Wood, M. (2005) The Fallacy of Misplaced Leadership. Journal of Management Studies, 43 (6). pp. 1101-1121. ISSN 0022-2380Full text not available from this repository.
abstract The leadership literature typically talks about the discrete individuality of its subject and particularly the personal qualities and capabilities of a few key people occupying top positions in a hierarchy. Current leadership research now has begun to generate new knowledge about leadership practice in relations of interpersonal exchange. Nevertheless, there is an urgent need for the ramifications of this insight to be more sufficiently developed. The current discussion explores how a perspective of process studies challenges the dominance of the field by individual social actors and discrete schemes of relations. Its aims are twofold. First, it will show how both of these latter epistemologies are lacking and suggest that current leadership research and development activities must rise to the ontological challenge of processes rather than things. Second, it looks at some methodological implications of this way of thinking as a productive incitement to future management studies.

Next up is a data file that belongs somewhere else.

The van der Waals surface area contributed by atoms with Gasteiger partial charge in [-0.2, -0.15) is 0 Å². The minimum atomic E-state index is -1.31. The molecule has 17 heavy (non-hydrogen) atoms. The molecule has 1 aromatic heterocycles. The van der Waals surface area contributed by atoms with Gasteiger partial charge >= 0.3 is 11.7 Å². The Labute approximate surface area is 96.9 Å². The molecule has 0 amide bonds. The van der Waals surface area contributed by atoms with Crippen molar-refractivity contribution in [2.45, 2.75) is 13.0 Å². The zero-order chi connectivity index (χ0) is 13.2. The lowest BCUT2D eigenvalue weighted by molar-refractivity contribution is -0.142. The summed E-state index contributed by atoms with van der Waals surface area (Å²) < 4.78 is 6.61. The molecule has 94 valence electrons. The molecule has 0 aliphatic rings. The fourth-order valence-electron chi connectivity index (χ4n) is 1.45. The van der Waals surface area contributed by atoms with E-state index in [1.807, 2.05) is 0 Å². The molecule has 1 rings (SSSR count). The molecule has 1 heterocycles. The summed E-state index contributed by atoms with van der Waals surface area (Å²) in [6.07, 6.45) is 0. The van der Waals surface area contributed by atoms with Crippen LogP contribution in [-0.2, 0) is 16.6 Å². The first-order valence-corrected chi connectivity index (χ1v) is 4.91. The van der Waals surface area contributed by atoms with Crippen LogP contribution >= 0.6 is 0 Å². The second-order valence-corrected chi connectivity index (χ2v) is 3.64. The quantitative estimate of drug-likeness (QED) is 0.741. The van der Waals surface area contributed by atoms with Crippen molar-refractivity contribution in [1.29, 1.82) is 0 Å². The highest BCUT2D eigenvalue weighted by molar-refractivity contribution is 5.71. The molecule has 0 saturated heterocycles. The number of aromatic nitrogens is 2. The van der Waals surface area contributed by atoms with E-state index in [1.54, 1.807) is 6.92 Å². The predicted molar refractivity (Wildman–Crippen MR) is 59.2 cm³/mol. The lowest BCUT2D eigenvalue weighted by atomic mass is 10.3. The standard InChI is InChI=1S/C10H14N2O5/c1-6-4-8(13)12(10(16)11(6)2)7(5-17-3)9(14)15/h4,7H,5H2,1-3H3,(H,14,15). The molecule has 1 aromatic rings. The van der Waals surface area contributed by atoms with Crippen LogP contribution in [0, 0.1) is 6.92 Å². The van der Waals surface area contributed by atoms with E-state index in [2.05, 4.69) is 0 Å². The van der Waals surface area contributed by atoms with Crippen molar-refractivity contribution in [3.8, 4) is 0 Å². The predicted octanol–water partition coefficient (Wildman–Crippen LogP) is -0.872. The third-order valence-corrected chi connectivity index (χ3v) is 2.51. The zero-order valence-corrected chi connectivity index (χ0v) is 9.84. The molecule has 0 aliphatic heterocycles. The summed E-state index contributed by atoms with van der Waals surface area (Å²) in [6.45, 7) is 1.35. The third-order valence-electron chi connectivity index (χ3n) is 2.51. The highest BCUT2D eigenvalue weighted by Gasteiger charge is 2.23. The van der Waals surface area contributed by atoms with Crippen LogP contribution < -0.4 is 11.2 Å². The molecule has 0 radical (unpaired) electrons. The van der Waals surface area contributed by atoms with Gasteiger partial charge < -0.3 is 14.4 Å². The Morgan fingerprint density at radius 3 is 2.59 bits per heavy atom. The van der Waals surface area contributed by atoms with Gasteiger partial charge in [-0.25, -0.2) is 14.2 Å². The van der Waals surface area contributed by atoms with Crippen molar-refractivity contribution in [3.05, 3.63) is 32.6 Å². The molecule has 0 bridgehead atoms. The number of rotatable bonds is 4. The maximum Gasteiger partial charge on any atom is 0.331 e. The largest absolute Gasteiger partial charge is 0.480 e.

|Academic Units:||The University of York > The York Management School|
|Depositing User:||York RAE Import|
|Date Deposited:||20 Apr 2009 15:35|
|Last Modified:||20 Apr 2009 15:35|
|Publisher:||Blackwell Publishing Ltd|
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